Computed tomography performed urgently in the native and arterial phase shows a multilocular cystic formation, with a density of 12 UH–17 UH, dimensions 15 cm x 12 cm x 8.3 cm, which moves the small intestine anteriorly and laterally, and the bladder anteriorly, without other pathological aspects. This formation does not capture the contrast substance; while is thin 1.3 mm–1.5 mm capsule intensively captures the contrast substance, the contour is bumpy and clear. Free intra-abdominal fluid is not evident. Sufficient contrast of the abdominal aorta and its branches, bifurcation, as well as the vena cava, portal vein, and their afferents, is determined. The paracaval and paraaortic lymph nodes are not enlarged—conclusion: intra-abdominal multilocular cystic formation, possibly located in the meso. Following the investigations, an abdominal cystic tumor was diagnosed. The most appropriate therapeutic attitude to solve this case was surgery, which was performed under oro-tracheal anesthesia and mechanical ventilation.

After a preoperative preparation in these conditions, surgery was performed - lower median laparotomy. When the abdominal cavity was opened, 250 ml of colorless, odorless serum fluid was removed. At the revision of the abdominal organs at a distance of 30 cm–35 cm from the Treitz ligament, a large, multicameral cystic tumor was detected, which was located between the sheets of the mesentery of the small intestine with the dimensions of 8 cm x 6 cm x 5 cm. The omentum was attached to the given cystic formation, which was later partially resected. The cyst membrane was translucent and thin. The small intestine was resected with the multicystic formation of the meso. The small intestine involved in the process was about 9 cm–10 cm long, being slightly inflamed and hyperemic. 

Restoration of intestinal transit was performed by applying the lateral-lateral ileo-ileal anastomosis. Sol. Novocaine 0.25% 10 ml was introduced into the meso. At the closure of the peritoneal cavity, 200 ml of 5% solution of Aminocapronic Acid + 3 ampoules of Thrombin (each having at least 125 IU of coagulation activity) was introduced. The peritoneal cavity was drained through a separate counter aperture in the right ileal region with a glove lamella. The anatomical plans were redone, and an aseptic dressing was applied (Figure 2).

Histopathological examination confirmed the diagnosis of multicameral cavernous cystic lymphangioma of the meso, with partial involvement of the small intestinal wall (ileum) and lymphohistiocytic infiltration into the foci.

Postoperative conservative treatment included:

  • Nutritional support, parenteral nutrition for a period of 3 days.
  • Administration of infusion fluids until the resumption of optimal oral hydration.
  • Intravenous antibiotic therapy for at least three days, followed by oral antibiotic therapy.
  • Intravenous proton pump inhibitors, then orally for at least 30 days.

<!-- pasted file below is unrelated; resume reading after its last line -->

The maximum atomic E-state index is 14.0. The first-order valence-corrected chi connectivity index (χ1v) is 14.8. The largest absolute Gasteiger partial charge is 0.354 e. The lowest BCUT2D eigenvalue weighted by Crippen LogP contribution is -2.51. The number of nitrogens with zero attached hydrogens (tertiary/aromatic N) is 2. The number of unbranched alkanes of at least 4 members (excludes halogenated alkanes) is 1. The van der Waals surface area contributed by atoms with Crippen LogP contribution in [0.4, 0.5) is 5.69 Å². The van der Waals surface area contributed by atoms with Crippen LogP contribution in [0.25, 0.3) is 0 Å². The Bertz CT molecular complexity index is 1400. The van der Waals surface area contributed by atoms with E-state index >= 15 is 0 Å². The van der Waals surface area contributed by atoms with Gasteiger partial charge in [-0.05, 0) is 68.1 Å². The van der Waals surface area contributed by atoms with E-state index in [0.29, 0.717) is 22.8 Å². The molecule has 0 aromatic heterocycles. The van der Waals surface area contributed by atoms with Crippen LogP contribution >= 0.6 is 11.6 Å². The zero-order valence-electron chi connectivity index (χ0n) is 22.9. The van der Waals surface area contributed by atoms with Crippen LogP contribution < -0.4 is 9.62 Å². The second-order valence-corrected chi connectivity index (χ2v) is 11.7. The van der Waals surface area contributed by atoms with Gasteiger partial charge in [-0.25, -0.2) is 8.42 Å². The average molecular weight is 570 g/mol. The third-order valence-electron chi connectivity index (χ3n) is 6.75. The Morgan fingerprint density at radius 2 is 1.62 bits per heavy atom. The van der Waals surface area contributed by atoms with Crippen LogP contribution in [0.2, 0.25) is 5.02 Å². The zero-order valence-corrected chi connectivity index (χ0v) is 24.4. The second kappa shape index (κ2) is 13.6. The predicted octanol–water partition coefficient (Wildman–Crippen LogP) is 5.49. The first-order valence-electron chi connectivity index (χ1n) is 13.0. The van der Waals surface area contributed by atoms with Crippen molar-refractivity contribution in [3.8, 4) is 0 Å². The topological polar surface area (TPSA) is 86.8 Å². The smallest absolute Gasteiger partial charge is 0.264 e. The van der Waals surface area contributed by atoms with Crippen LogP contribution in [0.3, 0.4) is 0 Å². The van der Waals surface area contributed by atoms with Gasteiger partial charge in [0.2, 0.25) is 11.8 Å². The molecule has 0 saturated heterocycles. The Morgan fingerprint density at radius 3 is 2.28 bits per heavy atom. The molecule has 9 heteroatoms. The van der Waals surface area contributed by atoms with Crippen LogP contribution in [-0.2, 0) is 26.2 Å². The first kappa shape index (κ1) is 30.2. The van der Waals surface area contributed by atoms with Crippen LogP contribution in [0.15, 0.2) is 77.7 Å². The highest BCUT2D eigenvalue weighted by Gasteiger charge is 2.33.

• Analgesics, sedatives, intestinal prokinetics, antihypoxic drugs.

The gastric tube was removed 12 hours postoperatively. Oral rehydration with clear liquids (tea, water, soups, compote) began at 72 hours, followed by skim dairy products.

Then, enteral feeding was resumed in the presence of transit for gas and feces.

The patient was discharged on the eighth day postoperatively in the conditions in which he was hemodynamically stable, afebrile, had optimal digestive tolerance, intestinal transit present, and postoperative wound healing.


Mesenteric lymphangiomas are undoubtedly a common condition in children. The continuous development of medical techniques (CT, MRI, Angiography) has increased the incidence of this disease, which remains rare. The etiology of lymphomas is uncertain, not excluded, due to a congenital anomaly of the lymphatic system that causes the seizure of lymphatic tissue during embryological development [3–6].

This theory explains the appearance of lymphangiomas, especially in children. In addition, some authors suggest that abdominal trauma, lymphatic canal obstruction, inflammatory processes, tuberculosis, history of surgery, or radiation therapy may lead to these pathology [7,8].

Macroscopically, lymphangiomas have a spheroidal or ovoid appearance of variable dimensions that can reach a diameter of 2 mm–3 mm and up to 25 cm or even more. The outer surface is smooth, rarely bumpy, and whitish in color. They are located in the place of the accumulation of lymph nodes. The cavity is usually unique, sometimes septate, by incomplete septa. The bottom surface is smooth and glossy. The content of lymphangioma, more often, is clear, transparent, colorless, flowing, homogeneous, low-density, and does not coagulate but contains suspension salts, glucose, urea, protein substances (albumin, fibrin), and figurative elements of the blood. Sometimes the cyst’s contents can be yellow-green (cystic lymph nodes, hilarious due to suspended lipids), yellowish, greasy, bloody, brown, or serocitrin [9].